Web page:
News Release
FOR IMMEDIATE RELEASE
Date: January 6, 2012
Contact: Terri Wyatt, PIO
Number: 214-366-6900

La Familia Drug Cartel Cell Leaders and Others Indicted for Running a
Large-Scale Methamphetamine Distribution Conspiracy

Arrest warrants executed last month at stash house “ranch” in rural Tyler, Texas

DALLAS — A federal grand jury returned two indictments this week charging 16 Dallas-area residents with running a methamphetamine distribution conspiracy, linked to the La Familia Drug Cartel, announced Special Agent in Charge James Capra of the Drug Enforcement Administration (DEA) in Dallas and U.S. Attorney Sarah R. Saldaña of the Northern District of Texas. 

Fourteen of the 16 defendants were arrested on December 14, 2011 during a takedown by law enforcement in Tyler, Texas, and in the Dallas metropolitan area, and remain in custody.  The charges and arrests are a direct result of the criminal investigation and prosecution of members and associates of the La Familia Michoacana (LFM) drug cartel that began in 2006.  During the December 14, 2011 takedown, agents executed 11 search warrants and seized approximately $700,000 in cash, 70 firearms, 20 pounds of methamphetamine, one kilogram of cocaine and a methamphetamine conversion lab in Duncanville, Texas.

While the LFM cartel itself is based in Michoacan, the investigation identified several LFM distribution cells throughout North Texas.  Intelligence obtained from the investigation revealed that after leaders of the LFM were arrested, replacement leaders, or “cell-head leaders” were assigned to continue the distribution of narcotics in the Dallas area and to other parts of the U.S.

Since the LFM Organized Crime and Drug Enforcement Task Force (OCDETF) investigation began, agents with DEA Dallas have arrested more than 100 defendants on federal charges and seized approximately $7.6 million in cash and assets, approximately 900 kilograms of methamphetamine, more than 85 kilograms of cocaine, approximately one kilogram of heroin and numerous firearms. 

One indictment charges each of the following defendants with one count of conspiracy to possess with the intent to distribute five kilograms or more of methamphetamine:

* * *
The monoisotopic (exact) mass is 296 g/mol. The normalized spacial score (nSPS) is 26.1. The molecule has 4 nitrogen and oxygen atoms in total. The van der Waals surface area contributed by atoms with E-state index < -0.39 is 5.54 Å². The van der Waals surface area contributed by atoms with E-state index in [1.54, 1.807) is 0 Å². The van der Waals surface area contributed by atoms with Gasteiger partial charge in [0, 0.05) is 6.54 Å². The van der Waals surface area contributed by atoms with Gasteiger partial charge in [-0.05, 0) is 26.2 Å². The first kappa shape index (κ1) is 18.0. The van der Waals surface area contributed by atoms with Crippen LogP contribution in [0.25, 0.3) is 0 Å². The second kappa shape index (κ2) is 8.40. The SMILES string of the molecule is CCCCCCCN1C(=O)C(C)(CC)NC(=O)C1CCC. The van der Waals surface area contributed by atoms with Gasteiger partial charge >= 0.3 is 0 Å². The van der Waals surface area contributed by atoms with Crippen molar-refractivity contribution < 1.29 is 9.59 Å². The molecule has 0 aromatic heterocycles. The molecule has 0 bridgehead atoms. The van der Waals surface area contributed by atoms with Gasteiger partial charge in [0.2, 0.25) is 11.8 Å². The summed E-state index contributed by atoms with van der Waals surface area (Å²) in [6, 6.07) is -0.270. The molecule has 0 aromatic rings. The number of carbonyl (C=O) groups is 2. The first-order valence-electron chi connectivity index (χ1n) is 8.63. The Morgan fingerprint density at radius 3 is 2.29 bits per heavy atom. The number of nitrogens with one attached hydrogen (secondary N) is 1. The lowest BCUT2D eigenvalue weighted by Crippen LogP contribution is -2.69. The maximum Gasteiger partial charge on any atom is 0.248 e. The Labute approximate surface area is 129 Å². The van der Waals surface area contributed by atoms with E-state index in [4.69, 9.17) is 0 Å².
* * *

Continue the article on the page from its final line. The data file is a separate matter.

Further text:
Ignacio Gomez-Beltran

                        Alvaro Segura-Gomez, 28

                        Jorge Segura-Gomez, 34

                        Javier Pineda Cruz, aka “Rudolfo” and “Rudy,” 37

The other indictment charges each of the following defendants with conspiracy to possess with the intent to distribute 500 grams or more of methamphetamine:

                        Juan Camacho-Aguilar, 26

                        Jose Camacho-Arroyo, 39, fugitive

                        Armelando Echeverria, 31

                        Sergio Renteria Echeverria, aka “Tripa,” 30

                        Uriel Echeverria, aka “Orejas,” 25

                        Osiel Medrano Santana, 34

                        Llaqueline Navarro, aka “Jacqueline” and “Jackie,” 32, fugitive

                        Luis Ortiz, aka “Anthony Ortiz” and “Potes,” 27

                        Javier Pineda Cruz, aka “Rudolfo” and “Rudy,” 37

                        Abel Peralta, 27

                        Mario Quintana, aka “Cuñado,” 28

                        Jose Anseimo Ramirez, aka “Moza,” 39

                        Julio Cesar Rodriguez, 28

According to one of the complaints filed in the case, defendant Sergio Renteria Echeverria was the cell-head of the group operating in Tyler.  He owns a “ranch” in rural Tyler where he concealed large amounts of drugs and where many of the arrests were made.  Defendant Javier Pineda Cruz is charged in both indictments.  Each indictment includes a forfeiture allegation which would require him, upon conviction, to forfeit his residence located on Midway Drive in Richardson, Texas. 

A federal indictment is an accusation by a grand jury and a defendant is entitled to the presumption of innocence unless proven guilty.  If convicted, however, each defendant faces a statutory sentence of not less than 10 years or more than life in prison and a $10 million fine.

The investigation is being led by the DEA with assistance from the Bureau of Alcohol, Tobacco, Firearms and Explosives, U.S. Immigration and Customs Enforcement, the Texas Department of Public Safety, the Denton County Sheriff’s Office, and the Carrollton, Coppell, Dallas, Duncanville, Farmers Branch, Garland, Plano and Rowlett Police Departments.

Assistant U.S. Attorney Suzanna Etessam is in charge of the prosecution.

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